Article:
The Pipiwai Trail is a moderate hike that is 4 miles out and back. It takes anywhere from 2 to 4 hours to complete depending how long you stop and take it in.
The rainforest trail starts near the National park visitors center and takes you past 2 waterfall outlooks, an ancient banyan tree, through a magical bamboo forest and eventually to the awe inspiring 400 foot Waimoku Falls.
At last you’ve made it to Hana town. There are many adventures to have in Hana so I always recommend staying a night or two in Hana to be able to experience all that Hana has to offer. Your other option is to turn around and drive back the way you came or continue around the island on the Hana Highway or road to Hana.
There are twice as many awesome things to do on the road to Hana as there are on the back side to Hana so again that will also be an all day excursion hence why I recommend staying a few nights in Hana.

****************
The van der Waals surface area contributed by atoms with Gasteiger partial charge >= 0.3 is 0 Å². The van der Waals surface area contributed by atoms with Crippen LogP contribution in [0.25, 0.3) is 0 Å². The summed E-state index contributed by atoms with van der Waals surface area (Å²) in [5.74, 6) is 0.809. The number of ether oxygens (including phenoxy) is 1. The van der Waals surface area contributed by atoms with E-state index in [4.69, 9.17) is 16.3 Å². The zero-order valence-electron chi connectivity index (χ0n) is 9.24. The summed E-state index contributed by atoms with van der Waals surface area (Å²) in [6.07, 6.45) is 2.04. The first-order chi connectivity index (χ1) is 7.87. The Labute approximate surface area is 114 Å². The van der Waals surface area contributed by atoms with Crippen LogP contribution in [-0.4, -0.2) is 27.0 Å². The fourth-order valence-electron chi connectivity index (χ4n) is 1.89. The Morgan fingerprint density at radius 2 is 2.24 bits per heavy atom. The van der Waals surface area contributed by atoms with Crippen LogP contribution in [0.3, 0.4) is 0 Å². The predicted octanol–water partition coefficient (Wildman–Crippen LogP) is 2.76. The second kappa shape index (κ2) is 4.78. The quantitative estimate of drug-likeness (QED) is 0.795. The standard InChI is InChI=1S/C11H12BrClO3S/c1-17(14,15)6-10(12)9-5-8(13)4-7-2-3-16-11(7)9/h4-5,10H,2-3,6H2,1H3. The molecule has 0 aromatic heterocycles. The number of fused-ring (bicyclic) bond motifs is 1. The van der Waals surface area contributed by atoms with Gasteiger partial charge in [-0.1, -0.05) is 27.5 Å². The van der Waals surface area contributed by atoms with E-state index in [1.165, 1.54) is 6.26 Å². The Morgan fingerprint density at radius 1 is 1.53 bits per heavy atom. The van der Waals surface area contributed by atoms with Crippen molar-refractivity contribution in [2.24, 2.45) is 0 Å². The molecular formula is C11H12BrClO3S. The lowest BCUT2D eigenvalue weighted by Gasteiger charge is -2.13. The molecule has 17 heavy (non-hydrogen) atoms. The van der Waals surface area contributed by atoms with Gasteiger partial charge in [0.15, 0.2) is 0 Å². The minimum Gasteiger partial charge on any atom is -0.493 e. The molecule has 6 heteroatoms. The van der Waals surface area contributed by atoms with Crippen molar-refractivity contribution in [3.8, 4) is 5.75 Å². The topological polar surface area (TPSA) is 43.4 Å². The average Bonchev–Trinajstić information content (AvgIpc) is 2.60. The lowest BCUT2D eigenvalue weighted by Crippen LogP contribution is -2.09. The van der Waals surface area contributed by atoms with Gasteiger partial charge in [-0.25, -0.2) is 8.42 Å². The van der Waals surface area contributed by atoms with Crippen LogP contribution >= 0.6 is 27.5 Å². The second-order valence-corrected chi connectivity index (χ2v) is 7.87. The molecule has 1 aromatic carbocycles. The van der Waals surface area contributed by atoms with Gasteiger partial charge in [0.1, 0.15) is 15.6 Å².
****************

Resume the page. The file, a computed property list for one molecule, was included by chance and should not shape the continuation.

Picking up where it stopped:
Check out these Hana guides to assist you on your travels.
Tips for driving the road to Hana backside
- Check your rental agreement and insurance this activity may breach your contract as this area of Maui is usually forbidden by rental car companies. This being said, travel at your own risk.
- Risks include tow trucks that take a long time and costs lots of money.
- Some parts are of the road are unpaved and it gets narrow and twisty. Plus you’re on a cliff side and at some points without a guard rail. Drive with cation and be very aware at all times.
- If driving the reverse loop all the way around back to Kahului make a reservation in advance for Wai’anapanapa State Park. This park contains one of Maui’s only beautiful black sand beaches.
- Break ins do occur. Take your valuables with you or at the very least keep them out of sight.
- Bring cash: most places on this part of the island don’t except credit cards.
- Malama Aina – which means take care of the land. Do this by picking up your trash and staying on the trail.